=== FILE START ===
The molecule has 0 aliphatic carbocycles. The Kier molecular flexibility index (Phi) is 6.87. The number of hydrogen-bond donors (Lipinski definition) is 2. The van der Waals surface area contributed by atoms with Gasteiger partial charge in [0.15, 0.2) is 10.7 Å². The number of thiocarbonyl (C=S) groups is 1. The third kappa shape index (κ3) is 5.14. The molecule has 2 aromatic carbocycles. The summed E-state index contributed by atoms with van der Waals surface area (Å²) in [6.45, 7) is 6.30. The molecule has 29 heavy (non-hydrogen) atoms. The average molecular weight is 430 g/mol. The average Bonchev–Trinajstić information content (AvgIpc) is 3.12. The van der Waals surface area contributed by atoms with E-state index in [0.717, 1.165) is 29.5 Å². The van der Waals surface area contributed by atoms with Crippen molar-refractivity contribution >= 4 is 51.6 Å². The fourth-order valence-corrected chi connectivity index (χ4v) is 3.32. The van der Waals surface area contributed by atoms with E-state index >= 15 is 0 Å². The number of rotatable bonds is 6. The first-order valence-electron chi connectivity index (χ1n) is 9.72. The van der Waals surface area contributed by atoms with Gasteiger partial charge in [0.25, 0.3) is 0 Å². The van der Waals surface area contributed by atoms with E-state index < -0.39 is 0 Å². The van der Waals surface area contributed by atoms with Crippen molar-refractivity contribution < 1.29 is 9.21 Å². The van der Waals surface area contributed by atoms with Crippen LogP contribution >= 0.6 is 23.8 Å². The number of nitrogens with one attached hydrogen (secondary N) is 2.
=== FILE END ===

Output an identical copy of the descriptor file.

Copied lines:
The molecule has 0 aliphatic carbocycles. The Kier molecular flexibility index (Phi) is 6.87. The number of hydrogen-bond donors (Lipinski definition) is 2. The van der Waals surface area contributed by atoms with Gasteiger partial charge in [0.15, 0.2) is 10.7 Å². The number of thiocarbonyl (C=S) groups is 1. The third kappa shape index (κ3) is 5.14. The molecule has 2 aromatic carbocycles. The summed E-state index contributed by atoms with van der Waals surface area (Å²) in [6.45, 7) is 6.30. The molecule has 29 heavy (non-hydrogen) atoms. The average molecular weight is 430 g/mol. The average Bonchev–Trinajstić information content (AvgIpc) is 3.12. The van der Waals surface area contributed by atoms with E-state index in [0.717, 1.165) is 29.5 Å². The van der Waals surface area contributed by atoms with Crippen molar-refractivity contribution >= 4 is 51.6 Å². The fourth-order valence-corrected chi connectivity index (χ4v) is 3.32. The van der Waals surface area contributed by atoms with E-state index >= 15 is 0 Å². The number of rotatable bonds is 6. The first-order valence-electron chi connectivity index (χ1n) is 9.72. The van der Waals surface area contributed by atoms with Gasteiger partial charge in [0.25, 0.3) is 0 Å². The van der Waals surface area contributed by atoms with E-state index < -0.39 is 0 Å². The van der Waals surface area contributed by atoms with Crippen molar-refractivity contribution < 1.29 is 9.21 Å². The van der Waals surface area contributed by atoms with Crippen LogP contribution >= 0.6 is 23.8 Å². The number of nitrogens with one attached hydrogen (secondary N) is 2.